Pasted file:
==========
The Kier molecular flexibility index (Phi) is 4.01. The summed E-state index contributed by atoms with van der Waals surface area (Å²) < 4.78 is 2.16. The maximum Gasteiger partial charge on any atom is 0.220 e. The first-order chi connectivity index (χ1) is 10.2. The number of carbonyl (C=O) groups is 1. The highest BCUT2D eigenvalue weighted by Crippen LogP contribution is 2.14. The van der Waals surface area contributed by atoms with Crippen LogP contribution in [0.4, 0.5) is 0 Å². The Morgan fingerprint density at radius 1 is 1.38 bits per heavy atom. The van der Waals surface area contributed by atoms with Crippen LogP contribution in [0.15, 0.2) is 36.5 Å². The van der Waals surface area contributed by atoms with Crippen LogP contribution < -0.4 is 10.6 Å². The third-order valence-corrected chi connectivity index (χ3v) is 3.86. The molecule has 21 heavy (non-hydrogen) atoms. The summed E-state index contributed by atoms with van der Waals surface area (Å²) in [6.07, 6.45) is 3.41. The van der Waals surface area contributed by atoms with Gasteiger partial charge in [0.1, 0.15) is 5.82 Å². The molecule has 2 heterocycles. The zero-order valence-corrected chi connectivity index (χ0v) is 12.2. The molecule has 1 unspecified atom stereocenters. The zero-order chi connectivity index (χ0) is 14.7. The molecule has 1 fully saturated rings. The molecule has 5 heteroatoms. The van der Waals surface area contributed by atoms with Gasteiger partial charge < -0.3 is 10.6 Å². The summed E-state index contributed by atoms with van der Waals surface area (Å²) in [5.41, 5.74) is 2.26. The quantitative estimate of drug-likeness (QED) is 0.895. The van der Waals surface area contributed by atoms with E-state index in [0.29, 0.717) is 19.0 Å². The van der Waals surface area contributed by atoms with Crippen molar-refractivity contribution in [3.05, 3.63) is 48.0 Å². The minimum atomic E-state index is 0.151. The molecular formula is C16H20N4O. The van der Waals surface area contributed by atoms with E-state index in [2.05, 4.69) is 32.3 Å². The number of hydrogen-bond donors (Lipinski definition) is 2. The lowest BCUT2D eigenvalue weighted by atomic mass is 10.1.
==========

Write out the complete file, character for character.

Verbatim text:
The Kier molecular flexibility index (Phi) is 4.01. The summed E-state index contributed by atoms with van der Waals surface area (Å²) < 4.78 is 2.16. The maximum Gasteiger partial charge on any atom is 0.220 e. The first-order chi connectivity index (χ1) is 10.2. The number of carbonyl (C=O) groups is 1. The highest BCUT2D eigenvalue weighted by Crippen LogP contribution is 2.14. The van der Waals surface area contributed by atoms with Crippen LogP contribution in [0.4, 0.5) is 0 Å². The Morgan fingerprint density at radius 1 is 1.38 bits per heavy atom. The van der Waals surface area contributed by atoms with Crippen LogP contribution in [0.15, 0.2) is 36.5 Å². The van der Waals surface area contributed by atoms with Crippen LogP contribution < -0.4 is 10.6 Å². The third-order valence-corrected chi connectivity index (χ3v) is 3.86. The molecule has 21 heavy (non-hydrogen) atoms. The summed E-state index contributed by atoms with van der Waals surface area (Å²) in [6.07, 6.45) is 3.41. The van der Waals surface area contributed by atoms with Gasteiger partial charge in [0.1, 0.15) is 5.82 Å². The molecule has 2 heterocycles. The zero-order valence-corrected chi connectivity index (χ0v) is 12.2. The molecule has 1 unspecified atom stereocenters. The zero-order chi connectivity index (χ0) is 14.7. The molecule has 1 fully saturated rings. The molecule has 5 heteroatoms. The van der Waals surface area contributed by atoms with Gasteiger partial charge < -0.3 is 10.6 Å². The summed E-state index contributed by atoms with van der Waals surface area (Å²) in [5.41, 5.74) is 2.26. The quantitative estimate of drug-likeness (QED) is 0.895. The van der Waals surface area contributed by atoms with E-state index in [0.29, 0.717) is 19.0 Å². The van der Waals surface area contributed by atoms with Crippen molar-refractivity contribution in [3.05, 3.63) is 48.0 Å². The minimum atomic E-state index is 0.151. The molecular formula is C16H20N4O. The van der Waals surface area contributed by atoms with E-state index in [2.05, 4.69) is 32.3 Å². The number of hydrogen-bond donors (Lipinski definition) is 2. The lowest BCUT2D eigenvalue weighted by atomic mass is 10.1.